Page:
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Transcript of Immune System
bad bacteria and viruses. It is made up of
special cells, proteins, tissues, and organs, including
the thymus, bone marrow, spleen, tonsils
and lymphoid tissues. How does it repel diseases? Using all the special cells, proteins, tissues, and organs, when a virus enters the body, the Immune
System studies the 'invaders' and attempts to
create matching micro-organisms called antibodies.
These antibodies are sometimes called immunoglobulins.
When a perfect match is made, the antibodies can
'lock' the virus particles so that they can't
enter or damage the body's cells. Sometimes, the Immune System heats up the
body to kill the virus particles. We know this as
a FEVER. what do all the parts do? There are many components to the Immune System, but all have
a different function. A few components & their functions are:
Skin - The skin acts as a barrier to keep bacteria out. It has a special anti-bacterial coating, which means ALMOST ALL bacteria that lands on it dies instantly.
Bone Marrow - All cells (like red blood cells, white blood cells and
lymphocytes) are originally created from bone marrow.
Lymphocytes are white blood cells in the vertebrate
Immune System (vertebrate meaning we
have a backbone). There are two main types of lymphocytes, B cells, and T cells. Thymus- The Thymus is responsible for directing the maturation of immature thymocytes into
T cells. T cells 'run' the Immune System. They are like it's 'managers' and tell the other cells how to react to foreign things. Immature thymocytes leave the bone marrow and move to the thymus. When maturing, T cells learn to distinguish the body’s own cells from foreign / diseased cells (which are also called antigens). When the T cells become mature, the get put into the bloodstream. Spleen - the spleen doesn't have one specific function; it
has several. It filters the
blood, destroys old or
damaged cells, and
contains many B & T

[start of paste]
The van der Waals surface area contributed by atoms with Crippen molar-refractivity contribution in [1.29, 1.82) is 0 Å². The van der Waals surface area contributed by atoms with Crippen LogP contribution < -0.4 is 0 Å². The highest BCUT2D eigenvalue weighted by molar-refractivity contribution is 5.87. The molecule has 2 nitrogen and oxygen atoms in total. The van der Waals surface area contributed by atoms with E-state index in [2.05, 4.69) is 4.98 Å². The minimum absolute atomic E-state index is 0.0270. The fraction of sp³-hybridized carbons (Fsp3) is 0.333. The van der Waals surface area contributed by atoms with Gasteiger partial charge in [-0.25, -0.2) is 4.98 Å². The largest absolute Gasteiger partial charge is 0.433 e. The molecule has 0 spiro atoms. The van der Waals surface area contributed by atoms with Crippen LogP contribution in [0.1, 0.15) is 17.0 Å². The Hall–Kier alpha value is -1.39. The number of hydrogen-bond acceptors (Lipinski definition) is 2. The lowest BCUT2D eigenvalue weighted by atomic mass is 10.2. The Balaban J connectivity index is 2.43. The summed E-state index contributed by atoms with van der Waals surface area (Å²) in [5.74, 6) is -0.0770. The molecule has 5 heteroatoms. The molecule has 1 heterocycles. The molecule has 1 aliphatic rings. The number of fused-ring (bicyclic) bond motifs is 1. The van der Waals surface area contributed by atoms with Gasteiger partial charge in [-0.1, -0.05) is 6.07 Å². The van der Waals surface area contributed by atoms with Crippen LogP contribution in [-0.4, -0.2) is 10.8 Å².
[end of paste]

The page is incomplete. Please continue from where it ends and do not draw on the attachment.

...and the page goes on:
cells that search
in the blood
Spleen Lymph Nodes - Lymph Nodes
are a bit like the spleen.
They have the same T & B
cells, but they don't
filter through blood;
tissues). Lymph is found in different
places in the body, and
circles through a
series of lymph
nodes - which
blood. Antigens enter the lymph nodes either
by circulating with lymph or by being
ingested by a cell which then travels
to the lymph node. The
lymph node then makes
sure that the antigen
is removed from the
lymph before it
returns to the
circulation. Here is a YouTube clip
to explain further... A drug or other preparation used for the treatment or prevention of disease. What is it? What is Medicine? Recommended Childhood Vaccination Chart What is Medicine? And how do they help us? What are vaccines? Vaccines work by injecting a small amount of the disease into the body, the amount of disease is so small that the Immune System defeats it easily, but this teaches the Immune System to defeat the real thing before you notice any symptoms. How do they work? Vaccines are injections that you get at certain points of your life, to prevent diseases from occurring in your body.
Most people get lots of vaccines as and infant. The common injections you get as a baby are:
Birth – Hep B
2 months - DTaP, Hib, IPV, PCV, Rota
4 months - DTaP, Hib, IPV, PCV, Rota
6 months – DTaP, Hib, PCV, Rota
6-18 months - Hep B, IPV What are they? Antibiotics is what helps your immune system get rid of bad bacteria. If your immune system has failed to destroy the virus, then you will start to notice symptoms, for example: you might start to get a tummy-ache. As antibiotics is a poison (but a selective one to kill bacteria and not you), if you take it it will work to get rid of the bad bacteria in your stomach. If the virus is strong, you may need to take the medicine every night or so, to make the aching go away. BUT ALWAYS READ THE BOX! Because every circumstance is different and too much medicine might HURT you! How does it work? The End! YouTube